Today was our last day in Bethel, and I think all of us are feeling a little sad. We’ve grown to love this small town. I know that for me personally, I will always feel a connection to this part of the world. At the beginning of the week, I said that Bethel seemed like a wise place. This continued to be true throughout my entire time here. Almost every day, this community taught me something important.

Bethel taught me to be patient. There is a different sense of time here. The only time to rush is when the weather is perfect for fishing. Actions are methodical and intentional. Responses to questions are proceeded by a short pause in which the person responding truly thinks about what they will say.

The natives taught me to be generous. We were given delicious food that people either caught or prepared themselves. The people of Bethel offered us boat trips and opened up their fish camps to us. They gave us their time to fully answer every question we had.

The tundra taught me to be present and look for beauty in everything. The tundra is constantly changing. You could miss the most amazing view if you aren’t paying attention. Not only do you have to pay attention, but you also must make a decision to see the beauty before you. Out in the tundra, it’s cold, there are mosquitoes everywhere, and the landscape appears barren. However, if you look closely, you will see how intricate the whole ecosystem is. Every foot of it is a sea of diverse life.

Finally, this part of the world has taught me to be fearless. Yes, I will gut that fish. Sure, I’ll try that piece of seal. Yeah, I’ll go on a river trip to a remote village. And of course I’ll trudge out to the tundra at midnight with water and mud up to my knees to watch the sunset.

The beginnings of a midnight sunset on the tundra.
The beginnings of a midnight sunset on the tundra.

I’m so thankful for everything I’ve learned here. When I first came to Bethel, I never imagined that so much wisdom would be shared with me. Now I can’t imagine my life without that knowledge. As we prepare to leave Bethel, the only thing I can think to say is thank you. Quyana, Bethel.

 

A Yup’ik Potluck

Last night, we had a potluck with some members of the church. Unlike the potlucks that I’ve experienced in Nebraska, there were no pies or pots of chili. Instead, there was a delicious variety of traditional Yup’ik foods. Here are a few of the dishes that we tried:

  • Smoked salmon
  • Mayonnaise and dill salmon
  • Salmon chowder (my favorite)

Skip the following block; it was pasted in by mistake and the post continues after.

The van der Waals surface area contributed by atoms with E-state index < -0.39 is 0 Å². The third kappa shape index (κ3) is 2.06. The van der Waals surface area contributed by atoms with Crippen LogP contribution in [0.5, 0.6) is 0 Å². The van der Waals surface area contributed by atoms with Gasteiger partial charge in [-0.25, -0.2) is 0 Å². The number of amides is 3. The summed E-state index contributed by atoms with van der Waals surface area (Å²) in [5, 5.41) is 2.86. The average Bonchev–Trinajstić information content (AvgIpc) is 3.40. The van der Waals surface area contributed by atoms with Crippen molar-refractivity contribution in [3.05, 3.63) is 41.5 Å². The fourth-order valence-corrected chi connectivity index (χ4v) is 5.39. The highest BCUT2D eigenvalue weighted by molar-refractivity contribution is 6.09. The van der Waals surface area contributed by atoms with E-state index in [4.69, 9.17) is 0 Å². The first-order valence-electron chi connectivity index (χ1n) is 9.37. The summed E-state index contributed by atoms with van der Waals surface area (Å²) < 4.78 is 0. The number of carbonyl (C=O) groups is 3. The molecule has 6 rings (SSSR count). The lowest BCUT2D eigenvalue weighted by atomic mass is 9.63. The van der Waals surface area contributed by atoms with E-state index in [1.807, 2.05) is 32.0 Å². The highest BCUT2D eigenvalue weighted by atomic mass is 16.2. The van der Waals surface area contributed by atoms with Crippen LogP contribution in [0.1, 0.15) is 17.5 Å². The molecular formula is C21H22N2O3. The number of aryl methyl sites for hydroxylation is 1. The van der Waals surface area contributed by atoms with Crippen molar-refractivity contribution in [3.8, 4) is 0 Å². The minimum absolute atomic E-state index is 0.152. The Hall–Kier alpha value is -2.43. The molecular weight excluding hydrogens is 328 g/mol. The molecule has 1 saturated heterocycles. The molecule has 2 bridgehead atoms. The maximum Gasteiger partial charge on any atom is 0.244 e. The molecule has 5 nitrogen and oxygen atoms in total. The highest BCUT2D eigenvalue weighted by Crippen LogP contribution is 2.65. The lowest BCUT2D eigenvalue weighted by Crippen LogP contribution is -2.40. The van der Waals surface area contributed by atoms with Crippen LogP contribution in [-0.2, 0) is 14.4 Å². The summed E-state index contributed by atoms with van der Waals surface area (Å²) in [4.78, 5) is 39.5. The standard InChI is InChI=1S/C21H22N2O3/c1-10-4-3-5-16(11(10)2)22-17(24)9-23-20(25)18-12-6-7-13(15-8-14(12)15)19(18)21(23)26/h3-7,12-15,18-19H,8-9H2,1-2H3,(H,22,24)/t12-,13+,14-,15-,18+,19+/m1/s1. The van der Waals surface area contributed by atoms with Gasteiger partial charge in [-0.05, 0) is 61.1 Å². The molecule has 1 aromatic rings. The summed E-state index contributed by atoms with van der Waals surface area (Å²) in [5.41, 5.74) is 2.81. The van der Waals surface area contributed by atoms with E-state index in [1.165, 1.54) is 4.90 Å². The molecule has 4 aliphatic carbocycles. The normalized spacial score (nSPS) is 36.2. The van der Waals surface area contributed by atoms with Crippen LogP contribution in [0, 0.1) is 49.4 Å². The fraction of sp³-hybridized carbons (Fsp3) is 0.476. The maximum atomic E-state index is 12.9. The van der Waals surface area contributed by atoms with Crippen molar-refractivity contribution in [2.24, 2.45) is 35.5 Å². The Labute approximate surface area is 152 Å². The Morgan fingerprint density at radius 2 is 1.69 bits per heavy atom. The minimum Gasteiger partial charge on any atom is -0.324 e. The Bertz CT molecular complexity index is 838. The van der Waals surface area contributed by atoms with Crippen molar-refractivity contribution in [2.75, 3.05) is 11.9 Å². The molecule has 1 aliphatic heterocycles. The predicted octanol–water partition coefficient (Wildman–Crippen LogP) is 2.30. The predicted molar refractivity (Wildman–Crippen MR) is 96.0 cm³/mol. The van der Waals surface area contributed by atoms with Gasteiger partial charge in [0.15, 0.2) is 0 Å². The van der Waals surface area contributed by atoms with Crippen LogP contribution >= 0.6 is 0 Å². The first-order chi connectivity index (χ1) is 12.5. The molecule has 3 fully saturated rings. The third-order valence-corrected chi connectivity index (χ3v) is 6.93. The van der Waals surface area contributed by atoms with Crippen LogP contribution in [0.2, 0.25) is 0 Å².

• Moose and vegetable stew
  • Seal stew
  • Caribou stew
  • Herring eggs with oil
  • Spicy beans with ground moose
  • Fried bread
  • Rhubarb and ginger cake

What made this meal so special was hearing hunting stories about the meat I was eating and listening to the way some dishes were prepared. In the case of the Yup’ik people, nothing is wasted. Every piece of meat is taken off the bones of salmon, the scaly skin is sewn together to create a waterproof coat, and the fermented heads are considered a delicacy. While I’m not sure if I’m ready to try a fermented fish head, I’m so grateful that I had the chance to try some traditional foods.

 

Quyana and Ella on the Kuskokwim

If there is one thing I’ve learned in Alaska, it’s that the Kuskokwim River is magical. As the largest river in the U.S. that isn’t dammed, it is incredibly expansive. While we traveled down the river with our guides, Chris and Donna, I was struck with the knowledge that I was actually in the real Alaskan wilderness. No roads, no power lines, just tundra dotted with the occasional fish camp.

Marvel, my new friend from on the river.
Marvel, my new friend from the river.

The river was not only magical because of the surrounding wilderness, but also because of the isolated villages that crop up along its banks. We stopped in a tiny village to shoot some footage. In the place of pavement and cars were boardwalks and bikes. Smokehouses filled the air with the delicious smell of salmon drying. Almost the instant we stepped foot on the boardwalks, curious children were swarming our cameras. They were absolutely adorable, constantly wanting to get in our shots or take pictures. While we clamored back into our boat, all of the kids waved at us and shouted, “Quyana!” which means “thank you” in Yupik.